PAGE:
How to Protect Corn Yields Following Cereal Rye

Pathogens at Play

One of the reasons corn may suffer after cereal rye is if the rye is serving as a “green bridge,” where pathogens that were infecting the rye move onto the growing corn as the rye dies.

  • Fusarium graminearum — which causes several diseases, including stalk rot and ear rot of corn, head scab of wheat, etc.
  • Pythium sylvaticum — which causes corn and soybean seedling disease

What About Other Small Grains?

Given the negative effects seen with cereal rye, you may be wondering if similar results would occur with other small grains.

Allelopathy’s Involvement

Allelopathy — when a plant releases chemicals to inhibit the growth or germination of other plants — may also be playing a role, Robertson says.

Environment Likely a Key Factor

Even though Robertson’s research has shown corn yield reductions can occur, especially when following cereal rye, she knows that’s not always the result.

Plant in Ideal Conditions, Time Your Termination

Because the environment plays such a big role in whether disease occurs following cereal rye and other cover crops, one of the best steps growers can take in preventing a yield drag is to plant in warm, dry conditions.

Consider Seed Treatments, Reducing Rye Biomass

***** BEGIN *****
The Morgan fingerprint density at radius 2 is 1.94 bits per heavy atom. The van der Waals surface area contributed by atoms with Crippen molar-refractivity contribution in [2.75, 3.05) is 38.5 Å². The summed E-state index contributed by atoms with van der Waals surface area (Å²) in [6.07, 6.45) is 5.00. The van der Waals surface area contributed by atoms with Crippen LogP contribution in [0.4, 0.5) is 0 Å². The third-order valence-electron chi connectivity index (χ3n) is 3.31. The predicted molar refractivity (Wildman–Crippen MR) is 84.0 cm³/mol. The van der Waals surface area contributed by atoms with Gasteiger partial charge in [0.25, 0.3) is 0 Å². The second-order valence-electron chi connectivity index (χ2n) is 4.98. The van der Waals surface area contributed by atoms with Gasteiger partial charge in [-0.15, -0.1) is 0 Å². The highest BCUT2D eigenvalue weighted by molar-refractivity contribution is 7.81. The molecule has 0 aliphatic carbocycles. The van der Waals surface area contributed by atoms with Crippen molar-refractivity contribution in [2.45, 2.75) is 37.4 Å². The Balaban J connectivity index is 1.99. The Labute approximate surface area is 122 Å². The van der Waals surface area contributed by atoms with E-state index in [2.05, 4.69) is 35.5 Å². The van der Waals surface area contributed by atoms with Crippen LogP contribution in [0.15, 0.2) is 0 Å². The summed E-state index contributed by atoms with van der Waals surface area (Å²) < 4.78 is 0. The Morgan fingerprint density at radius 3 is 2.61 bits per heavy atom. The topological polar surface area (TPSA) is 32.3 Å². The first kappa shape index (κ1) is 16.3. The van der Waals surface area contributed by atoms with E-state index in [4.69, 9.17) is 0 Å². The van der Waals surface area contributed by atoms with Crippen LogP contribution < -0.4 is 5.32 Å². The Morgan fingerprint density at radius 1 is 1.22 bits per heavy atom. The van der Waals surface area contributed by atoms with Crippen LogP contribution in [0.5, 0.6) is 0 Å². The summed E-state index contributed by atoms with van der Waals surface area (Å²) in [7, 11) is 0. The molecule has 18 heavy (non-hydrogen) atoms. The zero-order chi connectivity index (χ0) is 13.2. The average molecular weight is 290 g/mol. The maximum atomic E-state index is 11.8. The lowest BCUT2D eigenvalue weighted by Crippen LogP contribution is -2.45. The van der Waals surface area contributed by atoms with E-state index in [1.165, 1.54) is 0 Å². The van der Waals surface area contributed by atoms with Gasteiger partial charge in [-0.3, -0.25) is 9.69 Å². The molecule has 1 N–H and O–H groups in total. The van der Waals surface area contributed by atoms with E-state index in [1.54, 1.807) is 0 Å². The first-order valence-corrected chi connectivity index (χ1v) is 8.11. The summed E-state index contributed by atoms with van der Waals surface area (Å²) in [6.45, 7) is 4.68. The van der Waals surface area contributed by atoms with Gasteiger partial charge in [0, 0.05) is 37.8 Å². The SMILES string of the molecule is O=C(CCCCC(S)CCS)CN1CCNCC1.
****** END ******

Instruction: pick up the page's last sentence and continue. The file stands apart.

Growers can also try seed treatments to help protect the corn a little more. Robertson says that currently, on every single corn seed that is planted, there will be either metalaxyl or mefenoxam fungicides, which are both active against most Pythium species. Ethaboxam is another fungicide that is proven to provide protection against Pythium species. Syngenta will also be releasing another seed treatment with the active ingredient picarbutrazox, which is expected to be available in 2020.

Worth the Risk

Despite the risk of reduced yields following a rye cover crop due to seedling disease, allelopathy or another factor, Robertson doesn’t want farmers to use that as an excuse to avoid cover cropping, because it doesn’t occur consistently and there’s a good chance a grower won’t experience these problems.



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